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The GitHub bug bounty team is excited to close out Cybersecurity Awareness Month with another spotlight on a talented security researcher who participates in the GitHub Security Bug Bounty Program.
Security is core to GitHub’s mission, and our bug bounty team is focused on driving improvements as to how GitHub develops secure software. Since its launch in 2014, GitHub’s Bug Bounty Program and the external security researchers who participate have amplified our ability to ship secure products. The program has also consistently been named a top bug bounty program by researchers. In the past year, we have worked hard to expand the existing program, including identifying new ways to engage with our bounty community. To celebrate Cybersecurity Awareness Month this October, we’re interviewing a few of our researchers to learn more about their experiences hacking GitHub.
In our second interview, we’re excited to highlight another top contributing researcher to GitHub’s Bug Bounty Program, @yvvdwf, who has a talent for finding bugs through a fascinating lens as a software engineer by day, and bug hunter by night. We interviewed @yvvdwf to learn more about their methodologies, techniques, and areas of interest for participating in the GitHub Bug Bounty Program.
It was when I accidentally received an error in the Git program. When I Googled the error message, I found a writeup of a researcher who talked about the way he discovered the bug. That was really impressive. I was even shocked when I saw the huge bounty amount he got. So I asked myself: why not try finding a bug!
The first bug I submitted was cross-site scripting (XSS). I was starting to research XSS because I have experience on web applications. So I thought that would be the easiest way to start the adventure—with something I already knew.
Time after time, I realize that server-side request forgery (SSRF) is also really interesting, especially the DNS rebind attack technique. When working with SSRF I can explore deeper what occurs in the underground of web applications in particular, as well as the distributed applications in general.
I must say that the bounty in the GitHub program attracts me a lot. 😂 Again, another reason is because I’ve gained some experience when using Git in my job. In fact, I hunt for bugs in my free time, so I participate in very few programs which give ample scope to my ability.
As a software engineer, I usually focus on creating the functional features that will be used by a normal user. When hunting a bug in GitHub products (and others), I must change my mind to act as an abnormal user. Certainly most bugs occur in an anormal execution condition.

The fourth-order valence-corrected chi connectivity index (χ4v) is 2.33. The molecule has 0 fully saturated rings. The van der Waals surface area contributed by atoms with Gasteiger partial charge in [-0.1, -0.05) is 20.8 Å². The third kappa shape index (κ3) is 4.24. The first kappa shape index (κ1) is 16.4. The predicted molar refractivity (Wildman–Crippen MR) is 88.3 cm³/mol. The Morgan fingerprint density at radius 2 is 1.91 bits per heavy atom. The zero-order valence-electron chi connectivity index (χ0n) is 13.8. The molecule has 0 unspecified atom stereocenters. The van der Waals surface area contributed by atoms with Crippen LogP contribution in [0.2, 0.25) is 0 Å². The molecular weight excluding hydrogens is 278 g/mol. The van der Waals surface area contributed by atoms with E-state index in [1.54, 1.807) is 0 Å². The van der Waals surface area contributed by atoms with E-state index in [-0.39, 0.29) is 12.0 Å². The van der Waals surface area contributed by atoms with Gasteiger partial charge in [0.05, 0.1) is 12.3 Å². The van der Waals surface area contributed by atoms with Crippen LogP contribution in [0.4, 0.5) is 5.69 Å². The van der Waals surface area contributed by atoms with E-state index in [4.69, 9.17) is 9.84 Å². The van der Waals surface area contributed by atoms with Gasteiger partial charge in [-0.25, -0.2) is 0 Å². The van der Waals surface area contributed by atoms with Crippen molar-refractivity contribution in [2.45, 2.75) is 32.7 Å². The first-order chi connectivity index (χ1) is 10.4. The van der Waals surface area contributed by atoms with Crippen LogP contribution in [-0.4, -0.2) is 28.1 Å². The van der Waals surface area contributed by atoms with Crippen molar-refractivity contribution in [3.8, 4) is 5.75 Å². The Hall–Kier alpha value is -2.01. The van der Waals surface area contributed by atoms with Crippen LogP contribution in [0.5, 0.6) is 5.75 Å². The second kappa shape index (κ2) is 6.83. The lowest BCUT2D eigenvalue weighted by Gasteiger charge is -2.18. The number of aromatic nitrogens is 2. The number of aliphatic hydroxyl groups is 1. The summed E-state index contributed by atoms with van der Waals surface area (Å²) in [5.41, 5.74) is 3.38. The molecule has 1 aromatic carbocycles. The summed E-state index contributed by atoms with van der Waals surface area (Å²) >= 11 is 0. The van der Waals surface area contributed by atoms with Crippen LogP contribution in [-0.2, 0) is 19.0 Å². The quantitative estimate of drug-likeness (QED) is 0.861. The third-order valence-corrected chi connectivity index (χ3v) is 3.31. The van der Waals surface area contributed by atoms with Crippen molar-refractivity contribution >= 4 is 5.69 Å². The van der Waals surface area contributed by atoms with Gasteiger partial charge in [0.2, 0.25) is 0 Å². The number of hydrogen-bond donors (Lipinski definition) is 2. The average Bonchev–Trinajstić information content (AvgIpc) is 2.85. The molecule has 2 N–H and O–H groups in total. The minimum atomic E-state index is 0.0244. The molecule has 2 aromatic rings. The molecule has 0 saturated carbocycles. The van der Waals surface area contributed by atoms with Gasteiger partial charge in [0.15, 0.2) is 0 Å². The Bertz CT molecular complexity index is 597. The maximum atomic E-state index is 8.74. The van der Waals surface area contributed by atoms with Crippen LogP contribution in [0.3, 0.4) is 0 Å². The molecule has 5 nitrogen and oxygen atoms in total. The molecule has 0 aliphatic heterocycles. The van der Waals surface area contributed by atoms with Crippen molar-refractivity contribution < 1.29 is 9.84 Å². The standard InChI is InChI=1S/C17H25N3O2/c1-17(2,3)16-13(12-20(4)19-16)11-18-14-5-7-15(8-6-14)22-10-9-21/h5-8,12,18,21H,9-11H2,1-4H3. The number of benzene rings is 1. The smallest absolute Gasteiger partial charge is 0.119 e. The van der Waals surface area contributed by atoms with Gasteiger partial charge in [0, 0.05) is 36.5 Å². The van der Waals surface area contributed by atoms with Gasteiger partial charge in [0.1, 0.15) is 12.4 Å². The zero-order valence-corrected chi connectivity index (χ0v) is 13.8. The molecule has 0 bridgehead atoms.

I code a lot even though people expect more “noble” tasks from me after getting my PhD. For me, coding is not only sitting in front of a computer and typing strange characters, it is a passion. There is something exciting and magical about the process of building something useful to others, or solving a problem by breaking it into smaller parts. It is not easy to describe such an experience. It has some logical aspects, but it is also an immensely creative activity.
I haven’t had occasion to collaborate directly with other researchers. However, I’ve learned a lot from them via their writeups. I’m planning to do the same by blogging and sharing what I’ve learned during my adventure.
People have different ways of looking at things. For me, I started looking for my first bug when I was experienced in its domain. I think that a strong background is the prerequisite condition; otherwise we cannot see the bugs even if they are there.
One way to experience the sensation of bugs is to read a writeup then try to reproduce the bug. Going further, you should see what the author was thinking when deciding to go in that direction but not the others? What would you have done in their place?
I will be reachable at https://yvvdwf.me, which is in the works.
Thank you, @yvvdwf, for participating in GitHub’s second bug bounty researcher spotlight! Each submission to our bug bounty program is a chance to make GitHub, our products, and our customers more secure, and we continue to welcome and appreciate collaboration with the security research community. So if this inspired you to go hunting for bugs, feel free to report your findings through HackerOne.
Interested in helping us secure GitHub products and services? Check out our open roles at https://github.com/about/careers!